When one thinks of the people who settled New Brunswick, there are three main groups that come to mind: The Acadians, The Loyalists, and the New England Planters. But there\’s a good chance that within your New Brunswick ancestors are another group that tend to be forgotten about: The Irish. Even my own maternal tree, which is 98 percent Acadian, has the odd Irish name in there.
Saint John Almshouse Records
This section provides images of admission registers from two collections
- Saint John City Almshouse fonds , Admittance Registers 1843-1897
- Graeme Somerville collection, Saint John Alms House Records, 1843 – 1884
The digitized microfilms can be browsed page by page, or you can search. There is also a name index that can be accessed. Before you start, make sure you look at the pdf About the Records.
Brennan Funeral Home Records
This section contains transcriptions of the confirmed Irish in Brenan\’s records. If ireland was not mentioned in the entry, they are not included. However, they will be in the main database on the PANB\’s website. There is a 50 year restriction on access to the records. Right now, you can access records from 1901-1971. Records for 1972 will be available after Jan 1 2022. You can search the indexes by
- Surname of deceased
- Surname of spouse
- Surname of mother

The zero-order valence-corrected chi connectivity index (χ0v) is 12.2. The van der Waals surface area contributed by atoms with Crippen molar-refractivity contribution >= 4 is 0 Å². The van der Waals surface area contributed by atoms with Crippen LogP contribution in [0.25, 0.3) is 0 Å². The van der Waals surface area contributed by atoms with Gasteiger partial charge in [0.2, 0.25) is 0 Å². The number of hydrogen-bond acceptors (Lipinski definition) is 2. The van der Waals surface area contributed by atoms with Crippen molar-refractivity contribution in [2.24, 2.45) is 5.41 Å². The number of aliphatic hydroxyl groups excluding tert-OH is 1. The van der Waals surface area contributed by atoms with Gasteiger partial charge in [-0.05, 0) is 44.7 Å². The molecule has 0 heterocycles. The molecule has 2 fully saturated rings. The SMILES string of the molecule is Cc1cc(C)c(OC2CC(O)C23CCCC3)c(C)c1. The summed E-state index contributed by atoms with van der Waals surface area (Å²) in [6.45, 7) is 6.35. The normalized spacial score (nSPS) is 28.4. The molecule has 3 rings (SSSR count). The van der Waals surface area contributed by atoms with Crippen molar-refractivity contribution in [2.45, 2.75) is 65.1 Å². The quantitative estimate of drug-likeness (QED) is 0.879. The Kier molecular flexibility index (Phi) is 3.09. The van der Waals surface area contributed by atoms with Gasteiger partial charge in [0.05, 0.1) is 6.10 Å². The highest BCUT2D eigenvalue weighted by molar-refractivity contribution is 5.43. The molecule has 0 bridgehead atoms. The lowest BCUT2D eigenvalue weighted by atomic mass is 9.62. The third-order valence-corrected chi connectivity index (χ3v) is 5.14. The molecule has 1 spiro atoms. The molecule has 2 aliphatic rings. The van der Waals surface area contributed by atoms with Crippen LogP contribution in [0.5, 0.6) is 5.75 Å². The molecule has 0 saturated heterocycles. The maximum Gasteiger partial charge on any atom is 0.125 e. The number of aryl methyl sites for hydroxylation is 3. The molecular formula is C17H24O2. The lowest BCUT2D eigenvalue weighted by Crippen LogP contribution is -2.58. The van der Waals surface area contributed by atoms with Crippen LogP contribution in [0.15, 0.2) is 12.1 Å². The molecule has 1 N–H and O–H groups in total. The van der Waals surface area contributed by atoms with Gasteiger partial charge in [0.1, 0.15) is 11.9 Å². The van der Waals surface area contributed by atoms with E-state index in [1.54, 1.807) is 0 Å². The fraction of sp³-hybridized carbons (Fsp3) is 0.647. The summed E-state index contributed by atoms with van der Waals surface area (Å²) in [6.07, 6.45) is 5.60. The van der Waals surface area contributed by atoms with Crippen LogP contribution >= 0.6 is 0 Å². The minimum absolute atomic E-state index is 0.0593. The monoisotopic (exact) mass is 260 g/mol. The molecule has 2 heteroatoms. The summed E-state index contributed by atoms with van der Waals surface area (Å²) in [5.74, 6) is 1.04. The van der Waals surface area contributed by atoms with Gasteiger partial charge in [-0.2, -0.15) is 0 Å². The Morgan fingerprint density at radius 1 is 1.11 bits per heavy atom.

- Surname of father
- Cause of death
Even though these are not original images, the indexes do contain a lot of information. Here\’s an example for a Mr. John Robinson, who passed away in 1937
Fitzwilliam Estate Emigration Books 1847-1856
This section is a database of 295 names of people that emigrated from the Fitzwilliam Estate in County Wicklow. When you click on the database, it automatically sorts by surname. Howver, by clicking on one the headings, you can resort the names however you wish. I clicked on reference number, as this would sort by family groups. In reference 1, I got this family group
As you can see, Pat and Rose Waddock are now included with the Balance family. You now have a possible maiden name for John Balance\’s wife Anty, as well as her mother and brother\’s name. We also have their Townland and Civil Parish in Ireland. Anyone who has tried to research in Ireland knows these are very important pieces of information.